John McCain is up with an ad touting his "experience" to deal with the financial crisis. But no specific experience is cited--which is attributable to the fact that McCain has been a happily orthodox Republican when it comes to financial regulation these past 26 years. He's against it. He's against Washington telling you how to run your business. The unseen hand of the market and all that...
This has been the long-standing Republican bait and switch--scaring small businesses with the threat of new regulations if the Democrats win, commiserating with larger businesses about the evils of environmental and plant safety rules, while lifting as many regulations as possible governing the financial titans whose credit should be at the heart of new economic development. But that hasn't been happening: the financial titans have been going for the quick buck rather than the sound one. Money and creativity have been redirected during the Reagan-Bush era away from substantive loans to real businesses into a Ponzi scheme of borrowing by investment bankers, so they could engage in the most irresponsible, if lucrative (for them) speculative lending imaginable...In this sense, the mortgage crisis was a perfect metaphor for Republican financial governance: Investment banks like Lehman--R.I.P.--took loans to invest money in...bad loans. In this case, the loans were bad mortgages. This is called throwing good money after bad.
Actually, John McCain has excellent experience--a ringside seat--in the vagaries of this experiment in greed and anarchy. He was a member of the Keating Five. This was the signature scandal of the Savings and Loan crisis, twenty years ago. It concerned the insider help that five Senators gave Charles Keating and his Lincoln Savings and Loan, in return for contributions and gifts. The deregulation of S&Ls--community banks dedicated to local mortgages (like George Bailey's bank in "It's A Wonderful Life")--enabled slick operators like Keating to make reckless loans in new areas where they had no expertise. The final tab to the taxpayers was $165 billion.
McCain wasn't the worst offender in the scandal. He was included in the Five to make it bipartisan (the other four were Democrats). But he knew Keating, partied with him, made inquiries on his behalf. He once told me that his role in the scandal was harder on him, in some ways, than being a prisoner of war "Because my honor was called into question."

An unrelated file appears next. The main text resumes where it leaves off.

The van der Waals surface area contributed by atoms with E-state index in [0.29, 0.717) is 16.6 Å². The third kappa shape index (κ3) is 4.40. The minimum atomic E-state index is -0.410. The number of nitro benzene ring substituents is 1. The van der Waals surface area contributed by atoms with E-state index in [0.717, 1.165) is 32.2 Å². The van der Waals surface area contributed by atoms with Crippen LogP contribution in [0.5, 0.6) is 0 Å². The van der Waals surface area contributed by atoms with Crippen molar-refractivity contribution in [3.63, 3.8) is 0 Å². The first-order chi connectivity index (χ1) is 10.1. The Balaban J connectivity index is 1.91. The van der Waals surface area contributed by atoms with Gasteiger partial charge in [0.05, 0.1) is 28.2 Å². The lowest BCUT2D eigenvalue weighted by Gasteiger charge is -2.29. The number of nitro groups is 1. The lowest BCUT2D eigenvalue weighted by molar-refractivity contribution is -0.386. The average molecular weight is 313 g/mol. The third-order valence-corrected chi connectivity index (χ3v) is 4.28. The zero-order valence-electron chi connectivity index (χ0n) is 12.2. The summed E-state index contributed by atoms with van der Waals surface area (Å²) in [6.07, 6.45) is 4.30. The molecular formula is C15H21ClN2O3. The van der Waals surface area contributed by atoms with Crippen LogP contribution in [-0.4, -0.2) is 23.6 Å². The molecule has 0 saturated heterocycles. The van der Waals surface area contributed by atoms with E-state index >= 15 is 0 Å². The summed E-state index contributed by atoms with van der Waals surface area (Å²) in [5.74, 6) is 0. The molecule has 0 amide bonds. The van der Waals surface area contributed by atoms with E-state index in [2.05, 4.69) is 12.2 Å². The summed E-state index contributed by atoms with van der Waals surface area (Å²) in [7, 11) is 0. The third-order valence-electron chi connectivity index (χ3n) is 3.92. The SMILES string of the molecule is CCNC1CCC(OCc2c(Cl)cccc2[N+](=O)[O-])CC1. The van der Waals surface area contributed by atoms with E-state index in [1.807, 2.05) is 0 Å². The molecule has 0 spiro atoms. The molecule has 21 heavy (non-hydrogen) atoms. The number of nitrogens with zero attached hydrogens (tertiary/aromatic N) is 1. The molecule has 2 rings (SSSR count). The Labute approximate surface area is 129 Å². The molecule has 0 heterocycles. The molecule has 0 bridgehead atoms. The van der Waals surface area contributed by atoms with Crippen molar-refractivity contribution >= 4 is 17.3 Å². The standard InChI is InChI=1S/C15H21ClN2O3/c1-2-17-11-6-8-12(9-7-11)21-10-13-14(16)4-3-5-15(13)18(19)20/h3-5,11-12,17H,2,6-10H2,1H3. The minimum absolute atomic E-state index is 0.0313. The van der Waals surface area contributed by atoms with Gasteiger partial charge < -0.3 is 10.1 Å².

After an experience like that, you might think Senator Honorable would have devoted himself to preventing other such crises--to making sure the Big Wall Street Casino was operating according to rules that wouldn't screw the small investors and, more to the point, the taxpayers. But he walked the anti-regulatory party line, with only occasional exceptions...and tried to lay down a smokescreen of righteousness by campaigning against small potato[e!]s like legislative earmarks--money to study the mating habits of, uh, crabs, in, uh, Alaska (proposed by Governor Honorable).
What we are seeing on Wall Street today is the result of an ideology gone amok. There was call to loosen and change the antiquated regulations governing investment back in 1980. But the Republican era has seen that loosening go to the point of near-cataclysm. Banks are failing, markets dropping. We are in the midst of a slow-motion economic crash. What happens next is an economic contraction: loans aren't available, so businesses can't expand. A crash comes at the beginning of a period of economic trouble.
John McCain, after his political near-death experience, could have made the responsible regulation of markets one of his great causes. He didn't. And today he said, once again, "The fundamentals of our economy are strong." I hope he's right, but it's entirely possible that he knows as much about our economy as Sarah Palin knows about The Bush Doctrine.